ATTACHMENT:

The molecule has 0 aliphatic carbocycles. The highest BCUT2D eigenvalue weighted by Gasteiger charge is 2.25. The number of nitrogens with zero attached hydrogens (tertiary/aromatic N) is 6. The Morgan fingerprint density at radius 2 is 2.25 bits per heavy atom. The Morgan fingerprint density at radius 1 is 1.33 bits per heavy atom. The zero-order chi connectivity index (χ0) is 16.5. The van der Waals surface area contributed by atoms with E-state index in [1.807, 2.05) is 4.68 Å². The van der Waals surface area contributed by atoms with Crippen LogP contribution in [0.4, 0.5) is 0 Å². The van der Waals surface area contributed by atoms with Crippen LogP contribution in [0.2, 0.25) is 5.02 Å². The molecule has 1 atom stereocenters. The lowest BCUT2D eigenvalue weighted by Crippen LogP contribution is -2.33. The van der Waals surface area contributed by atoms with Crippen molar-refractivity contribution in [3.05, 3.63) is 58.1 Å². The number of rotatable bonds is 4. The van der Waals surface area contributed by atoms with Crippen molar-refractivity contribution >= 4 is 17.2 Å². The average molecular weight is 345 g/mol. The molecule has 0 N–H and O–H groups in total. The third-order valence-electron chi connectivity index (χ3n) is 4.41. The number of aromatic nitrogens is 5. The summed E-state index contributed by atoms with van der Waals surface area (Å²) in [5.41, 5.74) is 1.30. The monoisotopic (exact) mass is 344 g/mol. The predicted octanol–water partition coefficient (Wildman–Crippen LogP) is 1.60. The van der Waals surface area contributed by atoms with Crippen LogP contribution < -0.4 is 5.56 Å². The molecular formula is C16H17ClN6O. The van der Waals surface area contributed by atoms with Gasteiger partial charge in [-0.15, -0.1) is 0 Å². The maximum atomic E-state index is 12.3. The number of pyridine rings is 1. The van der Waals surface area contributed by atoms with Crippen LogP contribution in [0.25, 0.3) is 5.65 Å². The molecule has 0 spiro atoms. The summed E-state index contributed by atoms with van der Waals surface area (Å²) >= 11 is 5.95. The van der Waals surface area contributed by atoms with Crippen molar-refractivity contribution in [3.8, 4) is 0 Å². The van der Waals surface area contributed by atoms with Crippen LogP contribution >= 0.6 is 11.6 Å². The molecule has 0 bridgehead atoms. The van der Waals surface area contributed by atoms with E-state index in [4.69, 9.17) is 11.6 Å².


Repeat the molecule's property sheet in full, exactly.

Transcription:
The molecule has 0 aliphatic carbocycles. The highest BCUT2D eigenvalue weighted by Gasteiger charge is 2.25. The number of nitrogens with zero attached hydrogens (tertiary/aromatic N) is 6. The Morgan fingerprint density at radius 2 is 2.25 bits per heavy atom. The Morgan fingerprint density at radius 1 is 1.33 bits per heavy atom. The zero-order chi connectivity index (χ0) is 16.5. The van der Waals surface area contributed by atoms with E-state index in [1.807, 2.05) is 4.68 Å². The van der Waals surface area contributed by atoms with Crippen LogP contribution in [0.4, 0.5) is 0 Å². The van der Waals surface area contributed by atoms with Crippen LogP contribution in [0.2, 0.25) is 5.02 Å². The molecule has 1 atom stereocenters. The lowest BCUT2D eigenvalue weighted by Crippen LogP contribution is -2.33. The van der Waals surface area contributed by atoms with Crippen molar-refractivity contribution in [3.05, 3.63) is 58.1 Å². The number of rotatable bonds is 4. The van der Waals surface area contributed by atoms with Crippen molar-refractivity contribution >= 4 is 17.2 Å². The average molecular weight is 345 g/mol. The molecule has 0 N–H and O–H groups in total. The third-order valence-electron chi connectivity index (χ3n) is 4.41. The number of aromatic nitrogens is 5. The summed E-state index contributed by atoms with van der Waals surface area (Å²) in [5.41, 5.74) is 1.30. The monoisotopic (exact) mass is 344 g/mol. The predicted octanol–water partition coefficient (Wildman–Crippen LogP) is 1.60. The van der Waals surface area contributed by atoms with Crippen LogP contribution < -0.4 is 5.56 Å². The molecular formula is C16H17ClN6O. The van der Waals surface area contributed by atoms with Gasteiger partial charge in [-0.15, -0.1) is 0 Å². The maximum atomic E-state index is 12.3. The number of pyridine rings is 1. The van der Waals surface area contributed by atoms with Crippen LogP contribution in [0.25, 0.3) is 5.65 Å². The molecule has 0 spiro atoms. The summed E-state index contributed by atoms with van der Waals surface area (Å²) >= 11 is 5.95. The van der Waals surface area contributed by atoms with Crippen molar-refractivity contribution in [3.8, 4) is 0 Å². The van der Waals surface area contributed by atoms with Crippen LogP contribution >= 0.6 is 11.6 Å². The molecule has 0 bridgehead atoms. The van der Waals surface area contributed by atoms with E-state index in [4.69, 9.17) is 11.6 Å².